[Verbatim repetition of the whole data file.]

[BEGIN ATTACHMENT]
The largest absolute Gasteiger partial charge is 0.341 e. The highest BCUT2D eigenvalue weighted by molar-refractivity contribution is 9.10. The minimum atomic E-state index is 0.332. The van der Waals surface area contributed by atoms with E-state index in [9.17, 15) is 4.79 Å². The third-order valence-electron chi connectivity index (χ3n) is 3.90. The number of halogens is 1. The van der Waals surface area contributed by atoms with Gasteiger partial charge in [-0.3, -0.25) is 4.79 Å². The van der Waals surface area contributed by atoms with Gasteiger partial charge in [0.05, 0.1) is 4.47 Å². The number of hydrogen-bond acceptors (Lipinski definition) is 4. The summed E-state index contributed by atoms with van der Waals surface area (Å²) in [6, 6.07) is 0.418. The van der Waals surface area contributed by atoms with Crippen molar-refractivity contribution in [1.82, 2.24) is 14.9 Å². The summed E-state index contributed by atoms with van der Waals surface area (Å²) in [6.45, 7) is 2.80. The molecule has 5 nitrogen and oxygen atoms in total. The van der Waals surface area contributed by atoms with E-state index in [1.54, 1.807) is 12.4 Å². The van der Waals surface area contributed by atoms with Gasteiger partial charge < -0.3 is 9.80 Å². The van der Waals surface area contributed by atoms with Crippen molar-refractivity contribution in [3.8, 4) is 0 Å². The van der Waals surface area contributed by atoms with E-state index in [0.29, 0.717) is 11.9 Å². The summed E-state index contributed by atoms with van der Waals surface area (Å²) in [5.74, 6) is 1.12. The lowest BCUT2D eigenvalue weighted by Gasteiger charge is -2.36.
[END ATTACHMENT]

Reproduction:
The largest absolute Gasteiger partial charge is 0.341 e. The highest BCUT2D eigenvalue weighted by molar-refractivity contribution is 9.10. The minimum atomic E-state index is 0.332. The van der Waals surface area contributed by atoms with E-state index in [9.17, 15) is 4.79 Å². The third-order valence-electron chi connectivity index (χ3n) is 3.90. The number of halogens is 1. The van der Waals surface area contributed by atoms with Gasteiger partial charge in [-0.3, -0.25) is 4.79 Å². The van der Waals surface area contributed by atoms with Gasteiger partial charge in [0.05, 0.1) is 4.47 Å². The number of hydrogen-bond acceptors (Lipinski definition) is 4. The summed E-state index contributed by atoms with van der Waals surface area (Å²) in [6, 6.07) is 0.418. The van der Waals surface area contributed by atoms with Crippen molar-refractivity contribution in [1.82, 2.24) is 14.9 Å². The summed E-state index contributed by atoms with van der Waals surface area (Å²) in [6.45, 7) is 2.80. The molecule has 5 nitrogen and oxygen atoms in total. The van der Waals surface area contributed by atoms with E-state index in [1.54, 1.807) is 12.4 Å². The van der Waals surface area contributed by atoms with Gasteiger partial charge < -0.3 is 9.80 Å². The van der Waals surface area contributed by atoms with Crippen molar-refractivity contribution in [3.8, 4) is 0 Å². The van der Waals surface area contributed by atoms with E-state index in [0.29, 0.717) is 11.9 Å². The summed E-state index contributed by atoms with van der Waals surface area (Å²) in [5.74, 6) is 1.12. The lowest BCUT2D eigenvalue weighted by Gasteiger charge is -2.36.